We recently attended the
Lesbians Who Tech summit, an event that brings together the community of queer* women working in technology.
Organisations such as this are leading in the inclusivity and diversity space. They help us learn how we can fulfil our commitment to making our digital and technology teams more representative of the general population and our users.
The event was unlike any other tech conference we'd been to before, and we thought we'd share our observations on what made it stand out.
1. Women attending
Most tech conferences we've gone to look like this; majoritively white and male.
The Lesbians Who Tech conference looked like this; a community of queer women in technology with diverse backgrounds
2. Women speaking
Leanne Pittsford founded Lesbians Who Tech organisation to test a theory. Every tech conference she went to was really lacking in both female and queer representation. Beginning to think she might be the only queer woman in tech, Leanne started Lesbians Who Tech merely to find out if anyone would show up; thankfully they did and LWT is now an international community.
3. People of colour speaking
In both the United States and the UK there is a strong lack of ethnic diversity in the technology industry, with representation of BAME individuals at less than 5% of workers in the UK tech sector. Companies such as the BBC and the organisation Colorintech are making great efforts to resolve this. The Lesbians Who Tech Summit intentionally makes sure that 50% of their speakers are people of colour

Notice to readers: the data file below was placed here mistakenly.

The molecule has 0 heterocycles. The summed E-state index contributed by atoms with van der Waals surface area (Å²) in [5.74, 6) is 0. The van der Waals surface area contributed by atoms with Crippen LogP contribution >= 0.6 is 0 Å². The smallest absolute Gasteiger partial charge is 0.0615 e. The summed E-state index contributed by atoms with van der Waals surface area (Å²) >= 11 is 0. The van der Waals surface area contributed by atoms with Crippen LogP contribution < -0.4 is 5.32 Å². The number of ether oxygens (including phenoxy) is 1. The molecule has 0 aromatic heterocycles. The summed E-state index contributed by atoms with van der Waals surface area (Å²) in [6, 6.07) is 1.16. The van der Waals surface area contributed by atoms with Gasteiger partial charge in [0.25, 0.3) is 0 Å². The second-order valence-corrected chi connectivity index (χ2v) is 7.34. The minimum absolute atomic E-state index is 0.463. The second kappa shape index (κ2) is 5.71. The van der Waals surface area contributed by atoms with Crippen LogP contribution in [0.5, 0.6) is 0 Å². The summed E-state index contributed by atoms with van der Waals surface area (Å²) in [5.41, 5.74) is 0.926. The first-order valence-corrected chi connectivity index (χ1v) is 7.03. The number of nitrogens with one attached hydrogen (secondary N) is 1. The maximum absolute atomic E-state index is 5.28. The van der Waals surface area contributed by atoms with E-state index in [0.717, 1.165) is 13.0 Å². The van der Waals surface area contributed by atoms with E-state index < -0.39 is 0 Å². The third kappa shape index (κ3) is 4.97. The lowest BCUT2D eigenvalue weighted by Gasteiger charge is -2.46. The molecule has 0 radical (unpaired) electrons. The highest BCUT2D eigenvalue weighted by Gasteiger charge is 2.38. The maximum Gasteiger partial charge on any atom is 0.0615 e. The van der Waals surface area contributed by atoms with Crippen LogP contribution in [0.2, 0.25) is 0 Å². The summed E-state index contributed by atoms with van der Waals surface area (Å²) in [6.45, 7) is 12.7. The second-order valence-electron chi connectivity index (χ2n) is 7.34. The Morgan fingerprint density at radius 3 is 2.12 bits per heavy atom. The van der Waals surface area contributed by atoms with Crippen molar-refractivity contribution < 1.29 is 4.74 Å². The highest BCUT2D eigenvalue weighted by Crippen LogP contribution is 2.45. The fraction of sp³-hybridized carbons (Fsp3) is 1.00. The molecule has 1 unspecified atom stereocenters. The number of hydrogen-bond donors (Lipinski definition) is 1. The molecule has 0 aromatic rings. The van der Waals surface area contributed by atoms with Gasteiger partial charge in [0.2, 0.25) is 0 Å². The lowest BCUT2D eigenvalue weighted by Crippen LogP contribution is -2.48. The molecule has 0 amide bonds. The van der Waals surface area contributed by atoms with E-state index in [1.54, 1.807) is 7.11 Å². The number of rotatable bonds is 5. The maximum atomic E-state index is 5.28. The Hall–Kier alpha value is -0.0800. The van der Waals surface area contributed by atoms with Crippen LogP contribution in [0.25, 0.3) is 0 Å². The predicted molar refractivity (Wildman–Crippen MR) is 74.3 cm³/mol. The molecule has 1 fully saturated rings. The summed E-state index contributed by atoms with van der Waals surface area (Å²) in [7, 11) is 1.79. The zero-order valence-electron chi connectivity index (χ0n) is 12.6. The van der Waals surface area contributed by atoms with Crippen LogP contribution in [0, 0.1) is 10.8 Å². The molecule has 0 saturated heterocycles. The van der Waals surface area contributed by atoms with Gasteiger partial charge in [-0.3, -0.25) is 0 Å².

Networking at the Lesbians Who Tech conference was really relaxed and friendly. We quickly made some new friends from Boston based company Hubspot; one of the best tech companies for diversity
A hula hooping competition brought light-hearted fun to the day
A strong shoe-game from attendees
5. Political activists
Debra Cleaver, who founded the organisation Vote.org encouraging US citizens to register to vote
6. Preferred pronoun badges available on arrival
Lesbians Who Tech aims to be inclusive of everyone, and one way they did this was to provide pronoun badges on arrival making it easier for people to be referred to by their preferred pronoun.
7. The US Chief Technology Officer moonwalking
8. (really) senior sponsorship
Barack Obama is an ally of Lesbians Who Tech, having held lots of their events at The White House
9. Coding scholarships
The Lesbians Who Tech community run a scholarship programme supporting LGBTQ* women to learn how to code
10. People who have changed the world
Edie was one of the first female senior systems programmers at IBM, and reached the highest level technical position at the company. Edie was also the lead plaintiff on the landmark civil rights case that led to the legalisation of same sex marriage in the United States.
Thank you to everyone at the conference for making us feel so welcome, and especially to Leanne Pittsford for creating this awesome community!
We would love to hear what your teams are doing to create an open and inclusive culture, let us know in the comments below or by tweeting
*The LGBT charity Stonewall provides a useful
definition of queer. Many people at the conference identify as queer, as do the authors of this blogpost.